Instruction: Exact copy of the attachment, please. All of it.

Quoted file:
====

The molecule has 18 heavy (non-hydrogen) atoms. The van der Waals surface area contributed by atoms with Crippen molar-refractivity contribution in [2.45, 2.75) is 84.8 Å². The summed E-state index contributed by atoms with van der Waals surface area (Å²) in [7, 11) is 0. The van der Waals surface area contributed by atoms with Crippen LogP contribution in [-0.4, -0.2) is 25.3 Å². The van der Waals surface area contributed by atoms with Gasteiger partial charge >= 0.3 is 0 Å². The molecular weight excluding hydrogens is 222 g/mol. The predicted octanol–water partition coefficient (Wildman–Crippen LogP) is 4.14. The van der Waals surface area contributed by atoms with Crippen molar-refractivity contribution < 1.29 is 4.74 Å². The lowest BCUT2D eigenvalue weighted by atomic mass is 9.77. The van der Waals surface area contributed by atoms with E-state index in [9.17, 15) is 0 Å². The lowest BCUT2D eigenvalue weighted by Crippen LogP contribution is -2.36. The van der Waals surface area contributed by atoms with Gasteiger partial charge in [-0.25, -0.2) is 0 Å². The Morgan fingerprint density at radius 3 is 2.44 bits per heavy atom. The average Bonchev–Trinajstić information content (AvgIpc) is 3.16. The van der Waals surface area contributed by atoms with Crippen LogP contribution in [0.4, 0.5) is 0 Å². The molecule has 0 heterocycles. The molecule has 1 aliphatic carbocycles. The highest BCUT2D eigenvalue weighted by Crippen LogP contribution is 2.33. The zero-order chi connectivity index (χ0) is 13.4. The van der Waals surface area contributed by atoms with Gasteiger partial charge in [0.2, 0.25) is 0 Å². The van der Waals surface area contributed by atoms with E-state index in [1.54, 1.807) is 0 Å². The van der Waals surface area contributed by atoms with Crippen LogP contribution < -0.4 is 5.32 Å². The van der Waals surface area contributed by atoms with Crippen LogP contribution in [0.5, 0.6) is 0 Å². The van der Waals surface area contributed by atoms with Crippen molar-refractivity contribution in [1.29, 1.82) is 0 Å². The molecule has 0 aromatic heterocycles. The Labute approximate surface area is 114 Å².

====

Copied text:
The molecule has 18 heavy (non-hydrogen) atoms. The van der Waals surface area contributed by atoms with Crippen molar-refractivity contribution in [2.45, 2.75) is 84.8 Å². The summed E-state index contributed by atoms with van der Waals surface area (Å²) in [7, 11) is 0. The van der Waals surface area contributed by atoms with Crippen LogP contribution in [-0.4, -0.2) is 25.3 Å². The van der Waals surface area contributed by atoms with Gasteiger partial charge >= 0.3 is 0 Å². The molecular weight excluding hydrogens is 222 g/mol. The predicted octanol–water partition coefficient (Wildman–Crippen LogP) is 4.14. The van der Waals surface area contributed by atoms with Crippen molar-refractivity contribution < 1.29 is 4.74 Å². The lowest BCUT2D eigenvalue weighted by atomic mass is 9.77. The van der Waals surface area contributed by atoms with E-state index in [9.17, 15) is 0 Å². The lowest BCUT2D eigenvalue weighted by Crippen LogP contribution is -2.36. The van der Waals surface area contributed by atoms with Gasteiger partial charge in [-0.25, -0.2) is 0 Å². The Morgan fingerprint density at radius 3 is 2.44 bits per heavy atom. The average Bonchev–Trinajstić information content (AvgIpc) is 3.16. The van der Waals surface area contributed by atoms with Crippen LogP contribution in [0.4, 0.5) is 0 Å². The molecule has 0 heterocycles. The molecule has 1 aliphatic carbocycles. The highest BCUT2D eigenvalue weighted by Crippen LogP contribution is 2.33. The zero-order chi connectivity index (χ0) is 13.4. The van der Waals surface area contributed by atoms with Gasteiger partial charge in [0.2, 0.25) is 0 Å². The van der Waals surface area contributed by atoms with E-state index in [1.54, 1.807) is 0 Å². The van der Waals surface area contributed by atoms with Crippen LogP contribution < -0.4 is 5.32 Å². The van der Waals surface area contributed by atoms with Crippen LogP contribution in [0.5, 0.6) is 0 Å². The van der Waals surface area contributed by atoms with Crippen molar-refractivity contribution in [1.29, 1.82) is 0 Å². The molecule has 0 aromatic heterocycles. The Labute approximate surface area is 114 Å².